Growing Turkish debt may spell trouble for banks – Bloomberg

A growing mountain of foreign currency debt could spell more trouble for Turkish banks, Bloomberg reported on Monday.

There is a surge in demand to restructure loans by some of Turkey’s biggest corporations, adding to a jump in bad debt, which is already pressuring banks’ finances, Bloomberg’s Ercan Ersoy and Fercan Yalinkilic said.

The debt load of corporates has climbed to 40 percent of gross domestic product, almost double the proportion in Eastern Europe’s 10 biggest emerging markets and South Africa, which equates to 22 percent, according to Bloomberg data.

A decline in the lira has made the loans more expensive to repay – the currency fell 28 percent against the dollar last year and has fallen 7 percent from that level in 2019. A large shortfall in dollars leaves Turkish corporations exposed as they also struggle with an economic recession and inflation of almost 20 percent.

“The key question for Turkish banks is how much further bad debts will deteriorate in the face of deteriorating growth and political uncertainty,” according to Tomasz Noetzel, a banking analyst at Bloomberg Intelligence. “Another bout of weakness and big swings in the lira would only add to the risks for the industry.”

The capital buffer set aside by banks to withstand further shocks looks “dangerously thin,” Noetzel said.

Much could depend on the actions of the Turkish authorities, which have given the banks a clean bill of health.

Treasury and Finance Minister Berat Albayrak is due to announce a new economic plan this week designed to allay the fears of investors. The government has ruled out applying to the International Monetary Fund for financial assistance.

Meanwhile, Albayrak’s father-in-law, President Recep Tayyip Erdoğan, is seeking to overturn an opposition win in on March 31 elections to choose a new mayor of Istanbul, a decision that is pressuring the lira. He is also embroiled in a political spat with the United States over the purchase of Russian S-400 missiles.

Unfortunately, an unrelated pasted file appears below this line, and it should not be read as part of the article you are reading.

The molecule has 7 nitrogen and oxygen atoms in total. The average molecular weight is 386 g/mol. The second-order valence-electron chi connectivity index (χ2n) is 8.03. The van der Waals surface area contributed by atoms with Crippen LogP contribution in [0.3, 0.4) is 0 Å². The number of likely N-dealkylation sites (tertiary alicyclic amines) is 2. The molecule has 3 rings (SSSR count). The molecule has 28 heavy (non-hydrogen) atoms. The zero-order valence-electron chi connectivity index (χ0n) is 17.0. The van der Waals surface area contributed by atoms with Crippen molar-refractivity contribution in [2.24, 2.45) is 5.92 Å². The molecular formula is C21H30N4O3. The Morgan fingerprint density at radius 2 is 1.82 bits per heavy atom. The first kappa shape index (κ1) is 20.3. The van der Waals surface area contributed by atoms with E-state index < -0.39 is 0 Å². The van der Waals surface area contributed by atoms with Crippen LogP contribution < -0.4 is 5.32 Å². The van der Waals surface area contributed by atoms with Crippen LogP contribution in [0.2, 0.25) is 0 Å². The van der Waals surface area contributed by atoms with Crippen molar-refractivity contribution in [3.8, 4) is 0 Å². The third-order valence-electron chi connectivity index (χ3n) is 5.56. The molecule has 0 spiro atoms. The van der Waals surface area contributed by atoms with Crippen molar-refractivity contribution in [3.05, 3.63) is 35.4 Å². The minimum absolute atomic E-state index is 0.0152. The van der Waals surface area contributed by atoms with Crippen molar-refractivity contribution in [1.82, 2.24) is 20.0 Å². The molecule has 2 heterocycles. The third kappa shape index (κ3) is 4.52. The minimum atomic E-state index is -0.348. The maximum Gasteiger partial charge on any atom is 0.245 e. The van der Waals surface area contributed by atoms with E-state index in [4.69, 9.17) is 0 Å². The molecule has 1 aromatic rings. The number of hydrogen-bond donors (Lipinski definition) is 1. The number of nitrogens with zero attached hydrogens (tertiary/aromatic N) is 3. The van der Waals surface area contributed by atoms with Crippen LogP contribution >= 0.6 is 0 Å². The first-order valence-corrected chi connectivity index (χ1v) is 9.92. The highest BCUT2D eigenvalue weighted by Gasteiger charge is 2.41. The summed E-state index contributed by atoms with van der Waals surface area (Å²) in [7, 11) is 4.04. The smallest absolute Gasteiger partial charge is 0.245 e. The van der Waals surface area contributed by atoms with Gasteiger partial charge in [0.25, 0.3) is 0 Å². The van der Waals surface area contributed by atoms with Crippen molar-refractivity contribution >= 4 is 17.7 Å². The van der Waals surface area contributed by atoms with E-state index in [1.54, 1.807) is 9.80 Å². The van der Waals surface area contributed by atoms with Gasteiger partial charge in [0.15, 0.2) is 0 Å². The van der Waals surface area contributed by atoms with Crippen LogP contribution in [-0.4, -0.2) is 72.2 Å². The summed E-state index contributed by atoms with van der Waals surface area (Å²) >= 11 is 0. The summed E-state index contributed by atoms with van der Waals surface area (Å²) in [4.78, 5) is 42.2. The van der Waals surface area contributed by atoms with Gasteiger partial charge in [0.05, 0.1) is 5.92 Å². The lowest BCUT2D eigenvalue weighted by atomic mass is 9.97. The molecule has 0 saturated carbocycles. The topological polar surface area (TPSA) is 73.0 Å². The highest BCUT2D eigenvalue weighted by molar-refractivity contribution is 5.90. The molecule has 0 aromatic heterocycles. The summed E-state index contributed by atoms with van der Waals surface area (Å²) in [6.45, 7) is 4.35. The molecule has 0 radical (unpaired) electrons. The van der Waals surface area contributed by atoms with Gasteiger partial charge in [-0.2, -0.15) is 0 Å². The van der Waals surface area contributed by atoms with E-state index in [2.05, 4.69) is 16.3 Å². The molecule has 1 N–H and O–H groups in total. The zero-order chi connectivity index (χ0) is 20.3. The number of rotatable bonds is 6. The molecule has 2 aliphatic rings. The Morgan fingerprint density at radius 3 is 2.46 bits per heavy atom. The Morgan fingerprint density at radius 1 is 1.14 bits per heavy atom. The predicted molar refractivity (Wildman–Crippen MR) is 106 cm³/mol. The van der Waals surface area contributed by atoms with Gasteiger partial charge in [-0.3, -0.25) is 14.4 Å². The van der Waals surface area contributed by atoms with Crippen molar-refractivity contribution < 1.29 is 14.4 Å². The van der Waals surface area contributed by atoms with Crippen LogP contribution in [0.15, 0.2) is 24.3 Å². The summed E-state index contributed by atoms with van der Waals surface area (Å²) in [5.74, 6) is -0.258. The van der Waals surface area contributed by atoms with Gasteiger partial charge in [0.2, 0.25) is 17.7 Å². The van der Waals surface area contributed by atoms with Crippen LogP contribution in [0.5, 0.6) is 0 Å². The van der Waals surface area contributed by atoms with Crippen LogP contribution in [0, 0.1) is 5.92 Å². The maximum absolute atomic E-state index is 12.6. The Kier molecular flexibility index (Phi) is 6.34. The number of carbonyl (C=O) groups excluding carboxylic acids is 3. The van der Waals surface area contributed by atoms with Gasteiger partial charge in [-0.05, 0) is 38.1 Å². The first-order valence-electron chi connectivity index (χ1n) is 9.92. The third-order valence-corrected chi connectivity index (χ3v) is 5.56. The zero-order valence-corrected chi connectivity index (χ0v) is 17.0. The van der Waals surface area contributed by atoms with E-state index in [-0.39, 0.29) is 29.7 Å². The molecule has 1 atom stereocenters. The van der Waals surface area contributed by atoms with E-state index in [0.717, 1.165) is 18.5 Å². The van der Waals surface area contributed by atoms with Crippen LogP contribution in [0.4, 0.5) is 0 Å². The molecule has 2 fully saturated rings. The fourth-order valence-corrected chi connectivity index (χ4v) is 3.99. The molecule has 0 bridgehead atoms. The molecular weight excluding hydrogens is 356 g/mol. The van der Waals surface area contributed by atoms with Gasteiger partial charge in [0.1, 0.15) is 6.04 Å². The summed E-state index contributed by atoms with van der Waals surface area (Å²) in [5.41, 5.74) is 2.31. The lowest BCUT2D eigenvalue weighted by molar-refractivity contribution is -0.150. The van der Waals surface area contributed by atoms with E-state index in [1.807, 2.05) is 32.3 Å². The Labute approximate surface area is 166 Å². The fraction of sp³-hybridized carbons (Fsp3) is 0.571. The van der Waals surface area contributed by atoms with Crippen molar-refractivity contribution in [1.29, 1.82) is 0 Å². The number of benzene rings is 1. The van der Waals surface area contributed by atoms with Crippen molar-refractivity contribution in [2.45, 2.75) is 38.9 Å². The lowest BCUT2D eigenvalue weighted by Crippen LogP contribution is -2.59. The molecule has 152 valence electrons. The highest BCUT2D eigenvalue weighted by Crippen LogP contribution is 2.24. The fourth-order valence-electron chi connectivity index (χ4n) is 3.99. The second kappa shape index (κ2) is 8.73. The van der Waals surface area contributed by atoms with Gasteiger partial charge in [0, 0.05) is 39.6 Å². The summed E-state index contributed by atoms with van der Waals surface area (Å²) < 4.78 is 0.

NPLs have grown some 13 percent this year to $19.3 billion, which will translate into a deeper-than-anticipated economic contraction or more pressure on the lira, Ersoy and Yalinkilic wrote. That in turn could erode a cushion of about $27 billion in pre-provision operating profit at the banks, they said.

Cukurova Holding, the founder of Turkey’s biggest mobile phone operator Turkcell, may ask Ziraat Bank, a state-run lender, to restructure a $1.6 billion loan. Ferry firm IDO is negotiating with Lazard to restructure $500 million, Bloomberg reported.

Bad loans now constitute more than 4 percent of total loans, up from less than 3 percent at the start of last year. The banking regulator says that ratio could rise to 6 percent in 2019.

Energy companies alone have more than $51 billion in outstanding debt. All of Turkey’s largest infrastructure projects, including a new mega airport in Istanbul, were financed with foreign currency loans, mainly secured from local banks.

Ratings agency Fitch is among institutions that have warned that NPLs could worsen significantly, pointing to a pile of restructured lending totalling tens of billions of dollars and that could turn sour.